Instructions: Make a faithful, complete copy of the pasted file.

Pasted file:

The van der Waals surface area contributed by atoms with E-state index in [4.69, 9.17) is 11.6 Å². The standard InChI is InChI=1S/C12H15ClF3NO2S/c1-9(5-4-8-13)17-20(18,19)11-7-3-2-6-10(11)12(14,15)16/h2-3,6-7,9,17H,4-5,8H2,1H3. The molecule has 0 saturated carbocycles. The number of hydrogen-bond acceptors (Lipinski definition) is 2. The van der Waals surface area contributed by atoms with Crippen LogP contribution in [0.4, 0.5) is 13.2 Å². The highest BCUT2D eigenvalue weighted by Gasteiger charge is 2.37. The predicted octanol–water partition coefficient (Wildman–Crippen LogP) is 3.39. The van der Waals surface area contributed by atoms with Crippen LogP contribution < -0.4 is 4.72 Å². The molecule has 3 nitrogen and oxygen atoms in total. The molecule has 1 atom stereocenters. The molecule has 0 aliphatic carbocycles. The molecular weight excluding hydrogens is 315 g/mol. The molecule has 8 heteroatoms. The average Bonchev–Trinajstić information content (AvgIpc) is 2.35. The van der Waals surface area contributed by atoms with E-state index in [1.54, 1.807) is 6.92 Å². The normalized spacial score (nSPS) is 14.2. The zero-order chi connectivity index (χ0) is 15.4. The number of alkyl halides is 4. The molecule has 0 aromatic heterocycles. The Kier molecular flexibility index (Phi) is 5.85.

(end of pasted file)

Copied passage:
The van der Waals surface area contributed by atoms with E-state index in [4.69, 9.17) is 11.6 Å². The standard InChI is InChI=1S/C12H15ClF3NO2S/c1-9(5-4-8-13)17-20(18,19)11-7-3-2-6-10(11)12(14,15)16/h2-3,6-7,9,17H,4-5,8H2,1H3. The molecule has 0 saturated carbocycles. The number of hydrogen-bond acceptors (Lipinski definition) is 2. The van der Waals surface area contributed by atoms with Crippen LogP contribution in [0.4, 0.5) is 13.2 Å². The highest BCUT2D eigenvalue weighted by Gasteiger charge is 2.37. The predicted octanol–water partition coefficient (Wildman–Crippen LogP) is 3.39. The van der Waals surface area contributed by atoms with Crippen LogP contribution < -0.4 is 4.72 Å². The molecule has 3 nitrogen and oxygen atoms in total. The molecule has 1 atom stereocenters. The molecule has 0 aliphatic carbocycles. The molecular weight excluding hydrogens is 315 g/mol. The molecule has 8 heteroatoms. The average Bonchev–Trinajstić information content (AvgIpc) is 2.35. The van der Waals surface area contributed by atoms with E-state index in [1.54, 1.807) is 6.92 Å². The normalized spacial score (nSPS) is 14.2. The zero-order chi connectivity index (χ0) is 15.4. The number of alkyl halides is 4. The molecule has 0 aromatic heterocycles. The Kier molecular flexibility index (Phi) is 5.85.